111-year-old woman, the granddaughter of a slave, dies in Georgia

Willie Mae Hardy, seated, was thrilled to meet former first lady Michelle Obama, third from left.

Born the grandchild of a slave in 1908, Willie Mae Hardy was born.

She lived through the Great Depression, two world wars, Jim Crow and the civil rights era. She even saw the light to vote for a Black president and met his wife.

Willie Mae Hardy said her secret to longevity was “Trusting in the Good Lord.”

Hardy died in her sleep at 111, she one of the people in the country. She enjoyed a “wonderful life,” her caretaker and granddaughter, Veronica Edwards told CNN.

“She didn’t want for anything,” Edwards said. “She was involved in the community until her health declined. She was caring and had a loving heart.”

Hardy was born on a former slave plantation in Junction City, Georgia March 11, 1908. She remembers stories told by her grandmother Nancy about life as a slave – working from sun up to sun down, picking cotton, and having no freedom.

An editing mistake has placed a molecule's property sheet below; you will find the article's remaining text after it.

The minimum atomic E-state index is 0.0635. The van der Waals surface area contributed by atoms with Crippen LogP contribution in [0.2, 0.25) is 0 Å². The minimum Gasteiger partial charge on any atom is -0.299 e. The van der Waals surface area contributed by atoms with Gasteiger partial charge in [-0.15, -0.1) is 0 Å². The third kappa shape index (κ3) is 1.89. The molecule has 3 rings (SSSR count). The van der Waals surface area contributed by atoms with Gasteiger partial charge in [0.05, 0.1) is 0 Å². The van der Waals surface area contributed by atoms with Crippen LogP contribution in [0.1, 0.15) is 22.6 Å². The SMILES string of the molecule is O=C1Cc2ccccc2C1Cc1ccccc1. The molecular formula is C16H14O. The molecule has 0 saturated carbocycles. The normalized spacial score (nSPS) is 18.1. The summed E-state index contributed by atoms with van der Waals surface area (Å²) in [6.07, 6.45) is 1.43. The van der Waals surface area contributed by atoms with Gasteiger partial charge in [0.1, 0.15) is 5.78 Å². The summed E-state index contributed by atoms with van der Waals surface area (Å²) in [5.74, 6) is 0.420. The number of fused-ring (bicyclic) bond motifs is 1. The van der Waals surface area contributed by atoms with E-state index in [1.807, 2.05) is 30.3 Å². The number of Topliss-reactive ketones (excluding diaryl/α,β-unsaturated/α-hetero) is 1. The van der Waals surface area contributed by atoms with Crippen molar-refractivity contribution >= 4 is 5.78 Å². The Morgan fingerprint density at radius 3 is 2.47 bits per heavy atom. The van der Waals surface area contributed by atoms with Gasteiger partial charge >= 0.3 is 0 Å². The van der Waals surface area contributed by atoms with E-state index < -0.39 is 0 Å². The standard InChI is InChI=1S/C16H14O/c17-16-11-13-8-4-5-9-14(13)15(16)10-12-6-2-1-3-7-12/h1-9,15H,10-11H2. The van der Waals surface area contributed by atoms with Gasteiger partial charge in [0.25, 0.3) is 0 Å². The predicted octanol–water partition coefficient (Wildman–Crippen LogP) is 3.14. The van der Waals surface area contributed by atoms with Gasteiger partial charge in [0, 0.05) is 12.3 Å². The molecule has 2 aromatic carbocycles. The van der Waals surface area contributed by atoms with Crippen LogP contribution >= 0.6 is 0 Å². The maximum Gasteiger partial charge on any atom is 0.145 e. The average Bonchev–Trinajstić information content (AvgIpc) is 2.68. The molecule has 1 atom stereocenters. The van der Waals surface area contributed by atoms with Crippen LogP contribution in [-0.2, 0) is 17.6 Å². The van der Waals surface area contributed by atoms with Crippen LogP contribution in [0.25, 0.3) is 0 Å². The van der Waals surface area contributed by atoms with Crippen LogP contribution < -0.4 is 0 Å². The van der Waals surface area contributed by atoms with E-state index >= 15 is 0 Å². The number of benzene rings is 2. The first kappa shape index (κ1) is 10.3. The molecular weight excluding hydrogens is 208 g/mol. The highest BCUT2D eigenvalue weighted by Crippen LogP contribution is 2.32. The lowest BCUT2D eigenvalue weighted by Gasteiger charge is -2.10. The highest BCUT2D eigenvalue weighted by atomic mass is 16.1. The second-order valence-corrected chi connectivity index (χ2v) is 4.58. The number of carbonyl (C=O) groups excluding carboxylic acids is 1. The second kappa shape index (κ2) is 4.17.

Living in the Jim Crow rural south was not easy for her grandmother said Edwards. Hardy left school to work the fields to help her family after the third grade. In the late 1930s she moved to Atlanta with her soon-to-be-husband and daughter, working as a maid for wealthy families.

In 2019 she had the chance to meet former first lady Michelle Obama, who visited Atlanta on her book tour.

“She was overwhelmed,” Edwards said of Hardy’s reaction. “She was happy. She asked, ‘She wants to meet me?'”

Hardy is survived by five grandchildren, eight great-grandchildren, 31 great-great children and four great-great-great-grandchildren.

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